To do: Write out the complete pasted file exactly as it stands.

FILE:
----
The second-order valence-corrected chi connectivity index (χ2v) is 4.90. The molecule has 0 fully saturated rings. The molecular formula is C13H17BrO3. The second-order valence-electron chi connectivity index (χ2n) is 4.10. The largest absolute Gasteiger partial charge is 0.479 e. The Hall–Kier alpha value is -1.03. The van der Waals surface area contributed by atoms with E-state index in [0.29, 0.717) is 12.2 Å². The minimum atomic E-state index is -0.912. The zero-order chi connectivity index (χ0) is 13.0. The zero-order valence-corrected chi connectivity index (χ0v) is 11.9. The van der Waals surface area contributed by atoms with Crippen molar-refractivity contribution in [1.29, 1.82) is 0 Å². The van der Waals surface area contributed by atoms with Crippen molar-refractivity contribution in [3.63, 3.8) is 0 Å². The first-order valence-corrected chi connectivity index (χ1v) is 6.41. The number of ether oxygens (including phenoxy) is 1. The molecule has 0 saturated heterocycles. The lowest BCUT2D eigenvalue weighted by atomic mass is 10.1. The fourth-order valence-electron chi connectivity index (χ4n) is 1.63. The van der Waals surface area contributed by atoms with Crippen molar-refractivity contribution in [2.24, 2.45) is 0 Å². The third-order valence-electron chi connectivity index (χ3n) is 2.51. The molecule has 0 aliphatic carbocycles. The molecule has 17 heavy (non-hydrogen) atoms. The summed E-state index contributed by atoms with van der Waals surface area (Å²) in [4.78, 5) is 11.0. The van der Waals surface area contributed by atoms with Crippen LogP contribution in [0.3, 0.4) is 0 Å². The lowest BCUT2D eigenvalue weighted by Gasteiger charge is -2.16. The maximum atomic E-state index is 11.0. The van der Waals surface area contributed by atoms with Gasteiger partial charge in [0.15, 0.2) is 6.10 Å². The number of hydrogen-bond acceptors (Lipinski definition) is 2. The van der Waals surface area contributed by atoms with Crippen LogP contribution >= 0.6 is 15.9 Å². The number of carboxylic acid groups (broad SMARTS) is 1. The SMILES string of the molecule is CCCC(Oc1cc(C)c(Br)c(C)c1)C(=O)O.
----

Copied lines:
The second-order valence-corrected chi connectivity index (χ2v) is 4.90. The molecule has 0 fully saturated rings. The molecular formula is C13H17BrO3. The second-order valence-electron chi connectivity index (χ2n) is 4.10. The largest absolute Gasteiger partial charge is 0.479 e. The Hall–Kier alpha value is -1.03. The van der Waals surface area contributed by atoms with E-state index in [0.29, 0.717) is 12.2 Å². The minimum atomic E-state index is -0.912. The zero-order chi connectivity index (χ0) is 13.0. The zero-order valence-corrected chi connectivity index (χ0v) is 11.9. The van der Waals surface area contributed by atoms with Crippen molar-refractivity contribution in [1.29, 1.82) is 0 Å². The van der Waals surface area contributed by atoms with Crippen molar-refractivity contribution in [3.63, 3.8) is 0 Å². The first-order valence-corrected chi connectivity index (χ1v) is 6.41. The number of ether oxygens (including phenoxy) is 1. The molecule has 0 saturated heterocycles. The lowest BCUT2D eigenvalue weighted by atomic mass is 10.1. The fourth-order valence-electron chi connectivity index (χ4n) is 1.63. The van der Waals surface area contributed by atoms with Crippen molar-refractivity contribution in [2.24, 2.45) is 0 Å². The third-order valence-electron chi connectivity index (χ3n) is 2.51. The molecule has 0 aliphatic carbocycles. The molecule has 17 heavy (non-hydrogen) atoms. The summed E-state index contributed by atoms with van der Waals surface area (Å²) in [4.78, 5) is 11.0. The van der Waals surface area contributed by atoms with Crippen LogP contribution in [0.3, 0.4) is 0 Å². The lowest BCUT2D eigenvalue weighted by Gasteiger charge is -2.16. The maximum atomic E-state index is 11.0. The van der Waals surface area contributed by atoms with Gasteiger partial charge in [0.15, 0.2) is 6.10 Å². The number of hydrogen-bond acceptors (Lipinski definition) is 2. The van der Waals surface area contributed by atoms with Crippen LogP contribution >= 0.6 is 15.9 Å². The number of carboxylic acid groups (broad SMARTS) is 1. The SMILES string of the molecule is CCCC(Oc1cc(C)c(Br)c(C)c1)C(=O)O.